33 Psychological Suspense Tips &Trends Used to be only standalone; now lots of series More twisted and violent “Hero” is not all good like in suspense; has dark issues Many traditional mystery writers and literary fiction authors are exploring this genre Do natural language searches to find titles Some sources classify it as psychological horror Specific resources are limited: HandoutHandout

34 Nonfiction for Crime Fans True Crime – May be more appealing to some fans-- Truth – Killer caught and brought to justice – Date quickly – No detail spared – Safe exploration of dark side of humanity – Readalikes for authors and specific titles – In Cold Blood by Capote started the narrative nonfiction genre

35 True Crime Authors of Note Ann Rule John Douglas Diane Fanning Joe McGinniss Robert Graysmith Vincent Bugliosi James B. Stewart James Swanson Erik Larson

36 True Crime: Types, Trends, and Awards Types – Forensic, journalistic, bio/autobio, famous/infamous – FBI, police, reporters, lawyers, mafia…pov is wide – Appeal: old books as good as new ones, maybe better Trends – Whole Collection RA – Readalikes for titles and authors – Compilations Awards and Resources: HandoutHandout – Edgar and Dagger for True Crime (see Mystery)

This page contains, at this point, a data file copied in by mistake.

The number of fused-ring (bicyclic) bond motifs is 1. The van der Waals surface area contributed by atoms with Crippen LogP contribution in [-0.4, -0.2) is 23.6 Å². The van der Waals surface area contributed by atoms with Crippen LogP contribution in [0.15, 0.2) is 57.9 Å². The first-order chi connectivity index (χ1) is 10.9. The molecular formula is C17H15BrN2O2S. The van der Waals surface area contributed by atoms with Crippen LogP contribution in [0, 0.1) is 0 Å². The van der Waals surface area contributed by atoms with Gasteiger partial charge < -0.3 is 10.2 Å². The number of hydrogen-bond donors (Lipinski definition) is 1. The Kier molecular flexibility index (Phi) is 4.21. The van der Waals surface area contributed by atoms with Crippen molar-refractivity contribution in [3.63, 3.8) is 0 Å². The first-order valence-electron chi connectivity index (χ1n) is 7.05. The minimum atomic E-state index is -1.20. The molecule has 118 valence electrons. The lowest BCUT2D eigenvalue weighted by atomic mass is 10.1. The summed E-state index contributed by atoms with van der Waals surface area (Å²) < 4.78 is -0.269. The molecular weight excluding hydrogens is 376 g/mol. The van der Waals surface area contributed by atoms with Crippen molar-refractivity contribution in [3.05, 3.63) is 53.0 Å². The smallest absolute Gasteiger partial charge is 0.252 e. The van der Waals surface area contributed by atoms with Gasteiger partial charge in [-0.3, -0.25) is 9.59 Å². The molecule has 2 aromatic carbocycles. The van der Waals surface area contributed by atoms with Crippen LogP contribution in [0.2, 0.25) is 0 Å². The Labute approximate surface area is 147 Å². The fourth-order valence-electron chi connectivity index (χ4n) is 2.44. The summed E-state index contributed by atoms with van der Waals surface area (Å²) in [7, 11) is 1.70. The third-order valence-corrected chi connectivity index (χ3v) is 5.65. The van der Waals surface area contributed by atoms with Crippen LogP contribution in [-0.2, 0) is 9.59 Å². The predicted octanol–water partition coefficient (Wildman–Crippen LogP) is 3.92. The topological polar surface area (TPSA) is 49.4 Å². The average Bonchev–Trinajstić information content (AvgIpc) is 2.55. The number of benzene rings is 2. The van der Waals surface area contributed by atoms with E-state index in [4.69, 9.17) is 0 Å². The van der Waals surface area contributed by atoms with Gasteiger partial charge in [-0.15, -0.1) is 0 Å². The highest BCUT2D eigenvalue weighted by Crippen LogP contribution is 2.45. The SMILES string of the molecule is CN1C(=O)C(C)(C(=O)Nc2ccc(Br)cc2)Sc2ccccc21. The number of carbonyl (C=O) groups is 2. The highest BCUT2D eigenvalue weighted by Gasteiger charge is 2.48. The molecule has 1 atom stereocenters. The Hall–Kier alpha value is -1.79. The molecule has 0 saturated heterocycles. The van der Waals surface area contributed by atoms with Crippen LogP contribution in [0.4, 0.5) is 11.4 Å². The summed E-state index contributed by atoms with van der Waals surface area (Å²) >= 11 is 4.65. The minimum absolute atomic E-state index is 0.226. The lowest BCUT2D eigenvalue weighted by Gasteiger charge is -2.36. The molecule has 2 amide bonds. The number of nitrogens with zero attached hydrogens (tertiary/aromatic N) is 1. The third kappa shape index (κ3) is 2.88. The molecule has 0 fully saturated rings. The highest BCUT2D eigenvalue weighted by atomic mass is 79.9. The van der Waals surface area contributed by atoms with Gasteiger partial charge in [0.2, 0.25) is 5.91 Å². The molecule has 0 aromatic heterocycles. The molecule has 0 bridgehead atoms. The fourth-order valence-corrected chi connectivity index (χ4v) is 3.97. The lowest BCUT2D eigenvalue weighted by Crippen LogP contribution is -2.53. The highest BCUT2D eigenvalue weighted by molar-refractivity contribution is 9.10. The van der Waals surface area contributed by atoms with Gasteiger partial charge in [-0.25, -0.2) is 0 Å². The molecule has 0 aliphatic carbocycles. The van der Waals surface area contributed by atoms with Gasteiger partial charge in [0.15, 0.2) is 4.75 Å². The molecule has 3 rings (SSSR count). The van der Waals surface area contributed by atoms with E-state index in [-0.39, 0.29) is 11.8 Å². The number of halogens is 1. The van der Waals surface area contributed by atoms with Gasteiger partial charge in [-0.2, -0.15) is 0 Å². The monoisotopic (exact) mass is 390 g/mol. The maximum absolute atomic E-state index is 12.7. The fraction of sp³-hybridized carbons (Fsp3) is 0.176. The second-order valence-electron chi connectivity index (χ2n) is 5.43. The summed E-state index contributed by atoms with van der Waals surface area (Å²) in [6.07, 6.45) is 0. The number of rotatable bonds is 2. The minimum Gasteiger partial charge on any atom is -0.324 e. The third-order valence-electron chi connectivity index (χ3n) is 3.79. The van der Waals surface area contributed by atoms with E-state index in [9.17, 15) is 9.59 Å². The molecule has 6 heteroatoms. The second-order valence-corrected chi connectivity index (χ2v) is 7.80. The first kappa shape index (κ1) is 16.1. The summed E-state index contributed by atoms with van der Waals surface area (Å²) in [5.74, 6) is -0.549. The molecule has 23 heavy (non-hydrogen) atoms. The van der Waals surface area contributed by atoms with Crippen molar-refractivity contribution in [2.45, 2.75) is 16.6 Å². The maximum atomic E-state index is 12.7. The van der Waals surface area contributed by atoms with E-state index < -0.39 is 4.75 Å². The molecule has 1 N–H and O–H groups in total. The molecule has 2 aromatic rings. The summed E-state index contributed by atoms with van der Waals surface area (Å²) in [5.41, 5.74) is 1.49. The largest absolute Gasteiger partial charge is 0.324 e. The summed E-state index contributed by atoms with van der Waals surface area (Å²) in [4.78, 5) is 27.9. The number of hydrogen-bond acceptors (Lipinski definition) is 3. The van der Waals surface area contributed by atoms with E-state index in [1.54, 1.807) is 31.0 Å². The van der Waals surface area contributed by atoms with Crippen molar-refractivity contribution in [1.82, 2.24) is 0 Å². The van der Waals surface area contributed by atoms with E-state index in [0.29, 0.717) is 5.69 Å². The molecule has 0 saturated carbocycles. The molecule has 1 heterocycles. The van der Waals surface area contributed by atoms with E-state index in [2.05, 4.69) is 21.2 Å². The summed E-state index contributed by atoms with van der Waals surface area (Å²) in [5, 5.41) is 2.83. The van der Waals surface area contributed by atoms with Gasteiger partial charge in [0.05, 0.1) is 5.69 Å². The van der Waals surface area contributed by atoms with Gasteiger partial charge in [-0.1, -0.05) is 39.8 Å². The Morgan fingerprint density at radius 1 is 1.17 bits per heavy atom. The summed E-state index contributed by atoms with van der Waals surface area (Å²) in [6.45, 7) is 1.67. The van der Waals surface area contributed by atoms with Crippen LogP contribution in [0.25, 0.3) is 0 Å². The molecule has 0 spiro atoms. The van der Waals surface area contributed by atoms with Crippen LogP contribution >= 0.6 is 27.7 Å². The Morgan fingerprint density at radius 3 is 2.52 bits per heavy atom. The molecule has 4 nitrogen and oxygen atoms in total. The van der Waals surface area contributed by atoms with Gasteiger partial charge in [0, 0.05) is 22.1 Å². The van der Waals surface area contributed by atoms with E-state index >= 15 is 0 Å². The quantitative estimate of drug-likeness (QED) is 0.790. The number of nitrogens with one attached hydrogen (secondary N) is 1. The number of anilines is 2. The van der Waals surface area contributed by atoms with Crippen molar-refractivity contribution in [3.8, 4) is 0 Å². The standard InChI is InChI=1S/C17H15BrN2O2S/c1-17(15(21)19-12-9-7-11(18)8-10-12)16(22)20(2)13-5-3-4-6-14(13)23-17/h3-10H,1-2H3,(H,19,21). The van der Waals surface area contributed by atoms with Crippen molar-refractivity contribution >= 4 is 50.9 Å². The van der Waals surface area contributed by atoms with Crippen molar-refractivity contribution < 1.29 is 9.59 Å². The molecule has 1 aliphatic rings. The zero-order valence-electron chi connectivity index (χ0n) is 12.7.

37 Audio and Graphic Novels Mystery and Suspense work well on audio – Tension builds slower – Can’t skip ahead as easily Patrons will cross genres more with audio Some of the best readers ply trade here Don’t forget that superheroes fight crime Frank Miller and Alan Moore do more sophisticated GNs for crime fans

38 The Holding Cell: Crime Fiction Collection Development Don’t forget: this is a part of Customer Service Take pulse of your collection at least once a year – What are your most popular titles/authors? – Where are you lacking? – Who is winning the awards? – What are the trends? Keep shelves neat and clean Replace classic and popular titles Weed

39 Bring Out Your Dead: Crime Fiction Marketing – Merging Crime Collections More space Patron displeasure/education Clearer catalog records and stickering – Display Ideas Overlooked stars (Use Overbooked) Show off new popular subgenres (Use Stop You’re Killing Me) Crime stories not from the mystery section Sure bets (by title or author) – Use face out options whenever available – Post series lists for most popular authors – Consider special paperback shelving, not just spinners

40 Sure Bet Investigative Tales Erik Larson – Devil in the White City Ann Rule – The Stranger Beside Me Harlen Coben – Tell No One Michael Connelly – The Black Echo Ruth Rendell – 13 Steps Down Mary Higgins Clark – On the Street Where You Live P.D. James – A Taste for Death Diane Mott Davidson – Dying for Chocolate Nevada Barr– Choose by location preference Louise Penny– Still Life